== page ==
|The homemade bi (shredded pork mixed with cooked and shredded pork skin) at Com Tam Chi Nam on Tan Canh Street, Tan Binh District, Ho Chi Minh City, is seen in the photo. Photo: Nam Vuong / Tuoi Tre News|
A ‘standard’ dish of com tam suon (broken rice topped with grilled pork) at Com Tam Chi Nam fecthes around VND20,000 (US$0.87).
The signature dish at the stall – trung kho long dao (caramelized soft-boiled egg) – is what has truly built the store’s reputation and distinguished it from other com tam stalls.
Paying for an extra of VND10,000 ($0.43), diners can add to their com tam dish a trung kho long dao – a stewed egg which tastes bland alone but becomes a rich, creamy meal when combined with rice.
A plate of com tam includes grilled pork, trung kho long dao, and steamed egg meatloaf at Com Tam Chi Nam, Tan Canh Street, Tan Binh District, Ho Chi Minh City. Photo: Nam Vuong / Tuoi Tre News
According to Anh, cooking the soft-boiled egg is a learning curve which requires accuracy and precision or else the egg will be overcooked.
An average of 100 eggs are consumer per day at the stall.
“To make the perfect soft-boiled eggs, I boil the eggs for eight minutes and then remove them from the pot,” Anh revealed to Tuoi Tre News.
“Fire plays an important role in the process as well.
“The fire level must be at a simmer.
“When I first started, I need a timer but now I don’t.”
To ensure a tasty plate of com tam, the ingredients must be top quality so Anh is extremely strict in the ingredient purchasing process.
She only works with reliable suppliers with a solid reputation.
|The homemade trung kho long dao at Com Tam Chi Nam, Tan Canh Street, Tan Binh District, Ho Chi Minh City. Photo: Nam Vuong / Tuoi Tre News|
“Some of my customers were elementary school students when they first ate at my stall, and they still do even thought they have [grown up and] got married or returned from studying abroad,” she said.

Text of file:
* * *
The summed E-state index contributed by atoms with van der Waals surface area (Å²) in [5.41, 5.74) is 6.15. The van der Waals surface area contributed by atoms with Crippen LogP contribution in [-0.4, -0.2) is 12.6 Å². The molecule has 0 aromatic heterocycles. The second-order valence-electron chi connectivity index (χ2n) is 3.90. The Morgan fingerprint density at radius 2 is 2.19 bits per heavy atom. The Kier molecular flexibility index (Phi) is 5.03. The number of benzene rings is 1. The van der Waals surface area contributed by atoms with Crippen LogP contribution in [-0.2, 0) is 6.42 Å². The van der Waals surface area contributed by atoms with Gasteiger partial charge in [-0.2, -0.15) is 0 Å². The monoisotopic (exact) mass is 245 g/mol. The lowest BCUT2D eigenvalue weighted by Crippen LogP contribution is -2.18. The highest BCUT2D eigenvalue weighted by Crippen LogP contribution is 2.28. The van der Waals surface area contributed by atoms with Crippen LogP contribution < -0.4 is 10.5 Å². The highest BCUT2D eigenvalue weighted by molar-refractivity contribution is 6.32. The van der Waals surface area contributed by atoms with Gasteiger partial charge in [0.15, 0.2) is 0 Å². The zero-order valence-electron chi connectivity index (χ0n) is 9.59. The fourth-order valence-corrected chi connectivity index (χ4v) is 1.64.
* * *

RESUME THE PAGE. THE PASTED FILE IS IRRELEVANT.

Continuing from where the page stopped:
“Some customers even bring along their children.”
It is not only the delicious food but also Anh’s cheerful attitude that have made diners fall in love with the street food stall.
Anh confided that she still remembers the face of every student who visits her stall, even though she sometimes forgets their names.
“Though Com Tam Chi Nam has operated for more than 50 years, it still retains its traditional taste and attracts a large number of patrons,” Lan, 40, a regular customer at Com Tam Chi Nam, told Tuoi Tre News.
“Many regular customers come for a trip down to memory lane.
“My older brother and I have eaten com tam at this stall since we were an elementary school students.
“Now, I am 40 years old.
“For me, this stall might not have the best com tam plate in town, but it holds a lot of memories.”
According to Anh, the stall has had to relocate more than five times but has still been able to maintain its great reputation.
At its peak, Com Tam Chi Nam was serving more than 15kg of broken rice each day, but now that Anh is getting older, she has had to reduce the number of plates she sells.
|The Com Tam Chi Nam signboard is shown on Tan Canh Street, Tan Binh District, Ho Chi Minh City. Photo: Nam Vuong / Tuoi Tre News|
|The homemade Chinese sausage at Com Tam Chi Nam, Tan Canh Street, Tan Binh District, Ho Chi Minh City. Photo: Nam Vuong / Tuoi Tre News|